Sport & Auto
- About Future
- Digital Future
- Cookies Policy
- Terms & Conditions
- Investor Relations
- Contact Future
IAM Cycling rider's bike radiates orange
Dropper posts, bare Di2 shifters, lead weights and more
Brand new aero road bike from German brand
Mechanics and riders fine-tune Tour de France gear
The 2012 FDJ-Big Mat jersey
Madiot waiting on outcome of Offredo whereabouts case
After regaining WorldTour status for the 2012 season, FDJ-BigMat manager Marc Madiot is ready to hand greater responsibility to the team’s younger riders, with Thibaut Pinot, Arnold Jeannesson and world under 23 champion Arnaud Démare expected to continue their progress.
“We’re going to really give them their responsibilities, have them express themselves at 100 percent of their capabilities,” Madiot said, according to Ouest France. “Perhaps they will find it difficult to win the first year, but the objective is to put them in the role of leader as often as possible, racing at the front.”
The promising Thibaut Pinot would dearly love to make his Tour de France debut in 2012, given that stage 8 to Planche des Belles Filles passes though his home town of Mélisey, but Madiot hinted that he may instead choose to hand the youngster a leadership role at the Vuelta a España. Similarly, Démare is set to take his Grand Tour bow at the Giro d’Italia.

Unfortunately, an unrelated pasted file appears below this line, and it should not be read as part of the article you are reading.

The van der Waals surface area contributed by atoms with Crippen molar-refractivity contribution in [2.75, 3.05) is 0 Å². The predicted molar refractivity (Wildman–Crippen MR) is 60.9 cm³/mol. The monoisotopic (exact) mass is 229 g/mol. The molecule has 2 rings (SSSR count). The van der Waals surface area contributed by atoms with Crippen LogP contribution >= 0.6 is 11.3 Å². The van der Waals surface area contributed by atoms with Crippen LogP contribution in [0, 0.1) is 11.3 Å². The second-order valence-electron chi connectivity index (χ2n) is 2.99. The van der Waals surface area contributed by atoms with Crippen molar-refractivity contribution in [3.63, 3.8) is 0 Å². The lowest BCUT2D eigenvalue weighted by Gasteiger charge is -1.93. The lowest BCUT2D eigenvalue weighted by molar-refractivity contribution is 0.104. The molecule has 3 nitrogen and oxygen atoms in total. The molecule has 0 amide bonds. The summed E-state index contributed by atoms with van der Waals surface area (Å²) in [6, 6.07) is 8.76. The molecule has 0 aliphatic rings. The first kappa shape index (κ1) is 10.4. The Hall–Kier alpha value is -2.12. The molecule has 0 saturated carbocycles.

“That might be the case for Thibaut Pinot if we chose to send him to the Vuelta, but also for Démare at the Tour of Qatar or the Giro, so that he might learn how to race in a Grand Tour. The team will be built around him at the Giro. He has more of a chance of not winning than of winning, but we want to put ourselves in a situation where we could win with the young riders.”
While Sandy Casar is set to make a return to the Giro d’Italia, Arnold Jeannesson will lead FDJ-BigMat at the Tour de France. 15th overall in Paris last year, Madiot is hopeful that the 26-year-old can improve further in 2012.
“Jeannesson is going to be protected and have teammates who are going to shelter him from the wind and bring him up to the front of the race,” Madiot said. “He finished 15th on the Tour when nobody particularly expected much from him at this level. He is going to have a season more in line with his experience. I think he has become aware of his capacities and his qualities, which are perfectly suited to the Tour.”
For another one of Madiot’s young guns, Yoann Offredo, the horizon is a little more clouded, however. In early January, it emerged that he had missed three doping controls in 2011, and now risks a two-year suspension. Madiot reiterated his team’s support for the whereabouts system as an anti-doping measure, but questioned the severity of the possible penalty faced by Offredo.
“There were problems with whereabouts, proceedings are ongoing. We’re going to wait to see how it unfolds,” Madiot said. “The whereabouts system must exist, but perhaps be improved so as to facilitate the life of sportsmen, whether they are cyclists or from other sports. There’s no need to call it into question or seek its abolition as some are asking.
“Compared to other sports or to actual positive tests, the scale of penalties [for whereabouts violations] is disproportionate in my opinion, but that’s just my opinion. There needs to be reflection on it. Strong sanctions must be found: dissuasive, but not excessive at the same time.”